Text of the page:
The knee-jerk justification attempt by the ones calling the shots is usually something like: “I know this is not ideal, but QA has had a look at it and it works, so let’s put it live so that we can start gathering some data on the user behaviour. We’ll add a task to write tests for the next sprint.” However, if time runs out in the next sprint (which, in certain teams, seems to be the norm rather than the exception), guess which tasks will get dropped first. It will be the ones that don’t provide any immediately visible value - or, better, any visible change, because the value of some features is probably also far from proven.
From there, it’s not far until: “About this Add the missing tests ticket: The way I see it, the feature works, it’s been in production for two weeks already, right? And it’s more like a prototype than a real implementation. We’ll throw the code away anyway and build it properly, so I think we can do without the tests for now.” The same argument goes for architectural or stability improvements.
With this kind of working comes another danger, which is more subtle, but possibly even more dangerous. Think back to the opening quote: “We all tend to tie our self-esteem strongly to the quality of the product we produce.” If we keep this in mind, it is easy to imagine the emotional effects this way of working has on the developers. Again, from Peopleware:
“They will push problems under the rug to be dealt with later or foisted off onto the product’s end user. They will deliver products that are unstable and not really complete. They will hate what they’re doing, but what other choice do they have?”
Some people reading this may object: “But it was the developers’ estimates, so they shouldn’t whine when they turn out wrong.” Yes, but it is not helpful or fair to confuse estimates with deadlines. Estimates lose precision quite fast as the underlying time period becomes longer. A lot can happen in two weeks, so unless the work is extremely repetitive, and the team members never change, you will always have to deal with inaccuracies.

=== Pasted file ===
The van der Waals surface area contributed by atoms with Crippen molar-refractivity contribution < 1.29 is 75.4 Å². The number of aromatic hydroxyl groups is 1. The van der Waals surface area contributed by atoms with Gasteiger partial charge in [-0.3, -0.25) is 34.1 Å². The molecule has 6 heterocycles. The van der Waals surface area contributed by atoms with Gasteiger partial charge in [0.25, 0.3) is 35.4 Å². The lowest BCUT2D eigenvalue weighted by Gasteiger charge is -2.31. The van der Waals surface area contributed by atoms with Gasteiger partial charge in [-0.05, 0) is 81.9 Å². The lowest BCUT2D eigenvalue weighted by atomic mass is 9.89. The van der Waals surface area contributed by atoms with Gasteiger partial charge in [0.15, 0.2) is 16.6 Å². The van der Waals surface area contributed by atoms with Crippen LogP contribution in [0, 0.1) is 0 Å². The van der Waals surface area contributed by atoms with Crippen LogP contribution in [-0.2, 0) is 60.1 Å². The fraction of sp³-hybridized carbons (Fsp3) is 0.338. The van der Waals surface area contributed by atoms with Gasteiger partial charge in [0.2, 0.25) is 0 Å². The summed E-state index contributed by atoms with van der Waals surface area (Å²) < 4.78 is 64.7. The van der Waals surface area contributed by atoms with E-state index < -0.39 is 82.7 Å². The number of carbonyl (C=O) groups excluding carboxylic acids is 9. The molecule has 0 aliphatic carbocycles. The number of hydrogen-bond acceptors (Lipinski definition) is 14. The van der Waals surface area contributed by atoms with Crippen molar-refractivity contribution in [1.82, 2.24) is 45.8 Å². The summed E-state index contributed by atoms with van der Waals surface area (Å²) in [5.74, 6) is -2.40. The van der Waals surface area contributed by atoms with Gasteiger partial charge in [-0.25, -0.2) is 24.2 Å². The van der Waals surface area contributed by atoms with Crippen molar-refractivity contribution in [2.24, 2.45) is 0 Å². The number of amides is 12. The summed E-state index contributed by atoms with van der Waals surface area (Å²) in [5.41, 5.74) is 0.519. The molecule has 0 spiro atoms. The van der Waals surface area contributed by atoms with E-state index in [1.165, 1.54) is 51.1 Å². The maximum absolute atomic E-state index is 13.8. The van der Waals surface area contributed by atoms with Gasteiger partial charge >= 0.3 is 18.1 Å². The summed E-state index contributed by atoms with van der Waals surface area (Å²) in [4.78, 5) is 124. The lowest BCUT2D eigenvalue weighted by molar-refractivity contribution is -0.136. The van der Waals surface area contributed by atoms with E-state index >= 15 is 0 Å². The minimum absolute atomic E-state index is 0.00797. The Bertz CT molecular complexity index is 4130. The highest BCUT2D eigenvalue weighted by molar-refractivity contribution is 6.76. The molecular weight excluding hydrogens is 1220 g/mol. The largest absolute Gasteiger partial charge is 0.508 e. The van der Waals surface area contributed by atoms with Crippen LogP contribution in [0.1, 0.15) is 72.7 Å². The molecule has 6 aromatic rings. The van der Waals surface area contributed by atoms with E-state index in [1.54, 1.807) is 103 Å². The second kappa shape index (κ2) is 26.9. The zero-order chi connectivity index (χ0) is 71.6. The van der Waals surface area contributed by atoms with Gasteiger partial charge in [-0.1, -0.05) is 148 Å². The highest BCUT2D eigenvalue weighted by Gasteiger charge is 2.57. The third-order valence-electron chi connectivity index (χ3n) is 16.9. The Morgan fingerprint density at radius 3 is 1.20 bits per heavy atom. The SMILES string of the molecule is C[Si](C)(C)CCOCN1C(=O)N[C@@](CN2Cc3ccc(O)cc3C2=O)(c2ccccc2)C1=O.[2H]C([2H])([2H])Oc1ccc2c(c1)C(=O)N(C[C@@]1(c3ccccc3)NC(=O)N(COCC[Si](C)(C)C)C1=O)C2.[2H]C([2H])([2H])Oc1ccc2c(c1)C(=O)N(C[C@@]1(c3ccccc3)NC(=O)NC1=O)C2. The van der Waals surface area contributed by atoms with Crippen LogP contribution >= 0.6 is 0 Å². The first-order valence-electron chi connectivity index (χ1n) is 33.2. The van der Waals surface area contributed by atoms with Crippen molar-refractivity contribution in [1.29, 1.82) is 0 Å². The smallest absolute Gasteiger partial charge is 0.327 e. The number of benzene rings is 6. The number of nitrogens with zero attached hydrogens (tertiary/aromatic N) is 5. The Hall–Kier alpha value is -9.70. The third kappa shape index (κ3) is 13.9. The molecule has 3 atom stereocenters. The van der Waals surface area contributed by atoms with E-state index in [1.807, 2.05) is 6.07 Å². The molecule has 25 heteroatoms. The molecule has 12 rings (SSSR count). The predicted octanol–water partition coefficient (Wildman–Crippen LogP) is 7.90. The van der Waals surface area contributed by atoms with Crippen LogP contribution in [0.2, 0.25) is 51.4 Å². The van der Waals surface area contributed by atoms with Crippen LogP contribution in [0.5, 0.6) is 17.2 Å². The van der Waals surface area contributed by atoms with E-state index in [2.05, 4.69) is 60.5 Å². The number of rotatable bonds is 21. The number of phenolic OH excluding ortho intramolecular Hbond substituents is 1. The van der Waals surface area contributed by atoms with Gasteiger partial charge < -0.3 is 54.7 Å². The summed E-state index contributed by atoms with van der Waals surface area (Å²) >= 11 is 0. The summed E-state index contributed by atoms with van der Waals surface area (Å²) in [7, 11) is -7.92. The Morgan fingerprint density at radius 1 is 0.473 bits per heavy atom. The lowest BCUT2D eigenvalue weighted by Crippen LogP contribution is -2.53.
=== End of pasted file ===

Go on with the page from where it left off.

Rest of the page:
After looking at the dangers of tight artificial deadlines, a counter question must be allowed: What good comes from them? If you can release daily, and there is no critical, non-arbitrary date to be met, I simply do not see any tangible benefit. “But the nearing sprint end pushes and motivates developers to get things done.” First, this comes at the cost of slowing you down in the long run, as just demonstrated. Second, this is not sustainable. You cannot have people pushing themselves to the limit every two weeks, and expect to increase productivity for more than a short period that way.
There is a section in Peopleware called “There Ain’t No Such Thing as Overtime”, which explains the psychological effects that condemn such thinking to failure:
“[…] there might be some benefit in a few extra hours worked on Saturday to meet a Monday deadline, but that’s almost always followed by an equal period of compensatory “undertime” while the workers catch up with their lives. Throughout the effort, there will be more or less an hour of undertime for every hour of overtime.”
I have always been suspicious of the term “sprint”, because it’s either a very bad metaphor, or, if it’s really meant that way, it just cannot work. As any runner can tell you, you cannot sprint for an entire race. If you start out sprinting, the more experienced runners will probably laugh at you. But more importantly, you will waste a lot of energy and soon slow down dramatically, until (if you are lucky) you regain your rhythm and find a sustainable pace. So, if “sprint” in Scrum really means “develop at full speed, as fast as you can”, then this will not work in the long run. If it does not mean that, but is supposed to describe some sustainable way of working, then it is a truly bad metaphor.
Even though regular, artificial deadlines seem to be a rather bad thing: Are there still valid reasons to have two-week sprints even though you release every day? Well, yes, there are.
First, dividing long-term work into sprints creates structure and provides orientation. This can be helpful in measuring and assessing one’s progress. A colleague of mine moved from a Scrum team to a “sprint-less” team a couple of months ago, and he told me that he actually misses the structure he had in the Scrum team, and also things like the retrospective meeting. The way he is working now, with very little structure in the development process, makes him feel like he is not accomplishing a lot. There is just one never ending stream of work items in which he sometimes loses track of time and direction.
Second, agreeing on and committing to a publicly visible set of tasks for a sprint provides and protects the team’s focus. Stakeholders cannot change priorities and interrupt the team’s work - and hence destroy their focus - whenever they feel like it. This reduces context switches for the developers, and gives them the chance to maintain their flow, which keeps productivity high.